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Using Amazon Elastic MapReduce (Amazon EMR) to run Hadoop on Amazon Web Services offers many advantages.
When you run your Hadoop cluster on Amazon EMR, you can easily expand or shrink the number of virtual servers in your cluster depending on your processing needs. Adding or removing servers takes minutes, which is much faster than making similar changes in clusters running on physical servers.
By running your cluster on Amazon EMR, you only pay for the computational resources you use. You don't pay ongoing overhead costs for hardware maintenance and upgrades and you don't have to pre-purchase extra capacity to meet peak needs. For example, if the amount of data you process in a daily cluster peaks on Monday, you can increase the number of servers to 50 in the cluster that day, and then scale back to 10 servers in the clusters that run on other days of the week. You won't have to pay to maintain those additional 40 servers during the rest of the week as you would with physical servers. For more information, see Amazon Elastic MapReduce Pricing.
When you launch a cluster on Amazon EMR, the web service allocates the virtual server instances and configures them with the needed software for you. Within minutes you can have a cluster configured and ready to run your Hadoop application.
The version of Hadoop installed on Amazon EMR clusters is integrated with Amazon S3, which means that you can store your input and output data in Amazon S3, on the cluster in HDFS, or a mix of both. Amazon S3 can be accessed like a file system from applications running on your Amazon EMR cluster.
If your input data is stored in Amazon S3 you can have multiple clusters accessing the same data simultaneously.
Spot Instances are a way to purchase virtual servers for your cluster at a discount. Excess capacity in Amazon Web Services is offered at a fluctuating price, based on supply and demand. You set a maximum bid price that you wish pay for a certain configuration of virtual server. While the price of Spot Instances for that type of server are below your bid price, the servers are added to your cluster and you are billed the Spot Price rate. When the Spot Price rises above your bid price, the servers are terminated.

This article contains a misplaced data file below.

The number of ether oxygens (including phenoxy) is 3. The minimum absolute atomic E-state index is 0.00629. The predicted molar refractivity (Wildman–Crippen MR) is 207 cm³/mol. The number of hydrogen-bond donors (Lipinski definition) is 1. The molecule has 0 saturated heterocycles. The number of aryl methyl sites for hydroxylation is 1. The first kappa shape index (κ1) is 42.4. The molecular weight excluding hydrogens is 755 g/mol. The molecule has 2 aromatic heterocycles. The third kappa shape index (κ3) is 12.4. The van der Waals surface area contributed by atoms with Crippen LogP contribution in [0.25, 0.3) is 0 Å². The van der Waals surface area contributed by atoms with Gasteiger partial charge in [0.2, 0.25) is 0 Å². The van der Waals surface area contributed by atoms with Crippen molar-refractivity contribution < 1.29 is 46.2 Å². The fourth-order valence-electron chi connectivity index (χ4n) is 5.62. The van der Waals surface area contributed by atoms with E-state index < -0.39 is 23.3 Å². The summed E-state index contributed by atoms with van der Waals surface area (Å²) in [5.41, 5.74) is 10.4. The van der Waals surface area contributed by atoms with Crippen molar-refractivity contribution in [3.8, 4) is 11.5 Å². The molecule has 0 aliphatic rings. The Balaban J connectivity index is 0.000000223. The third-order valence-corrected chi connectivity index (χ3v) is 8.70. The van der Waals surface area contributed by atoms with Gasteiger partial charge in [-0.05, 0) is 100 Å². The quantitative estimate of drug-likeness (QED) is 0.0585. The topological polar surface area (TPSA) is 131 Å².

For more information about how use Spot Instances effectively in your cluster, see Lower Costs with Spot Instances (Optional).
Amazon EMR is integrated with other Amazon Web Services such as Amazon EC2, Amazon S3, Amazon DynamoDB, Amazon RDS, CloudWatch, and AWS Data Pipeline. This means that you can easily access data stored in AWS from your cluster and you can make use of the functionality offered by other Amazon Web Services to manage your cluster and store the output of your cluster.
For example, you can use Amazon EMR to analyze data stored in Amazon S3 and output the results to Amazon RDS or Amazon DynamoDB. Using CloudWatch, you can monitor the performance of your cluster and you can automate recurring clusters with AWS Data Pipeline. As new services are added, you'll be able to make use of those new technologies as well. For more information, see Monitor Metrics with CloudWatch and Export, Import, Query, and Join Tables in Amazon DynamoDB Using Amazon EMR.
When you launch a cluster on Amazon EMR, you specify the size and capabilities of the virtual servers used in the cluster. This way you can match the virtualized servers to the processing needs of the cluster. You can choose virtual server instances to improve cost, speed up performance, or store large amounts of data.
For example, you might launch one cluster with high storage virtual servers to host a data warehouse, and launch a second cluster on virtual servers with high memory to improve performance. Because you are not locked into a given hardware configuration as you are with physical servers, you can adjust each cluster to your requirements. For more information about the server configurations available using Amazon EMR, see Choose the Number and Type of Virtual Servers.
Amazon EMR supports several MapR distributions. For more information, see Using the MapR Distribution for Hadoop.
When you launch a cluster using Amazon EMR, you have root access to the cluster and can install software and configure the cluster before Hadoop starts. For more information, see Create Bootstrap Actions to Install Additional Software (Optional).
You can manage your clusters using the Amazon EMR console (a web-based user interface), a command line interface, web service APIs, and a variety of SDKs. For more information, see What Tools are Available for Amazon EMR?.
You can run Amazon EMR in a Amazon VPC in which you configure networking and security rules. Amazon EMR also supports IAM users and roles which you can use to control access to your cluster and permissions that restrict what others can do on the cluster. For more information, see Configure Access to the Cluster (Optional).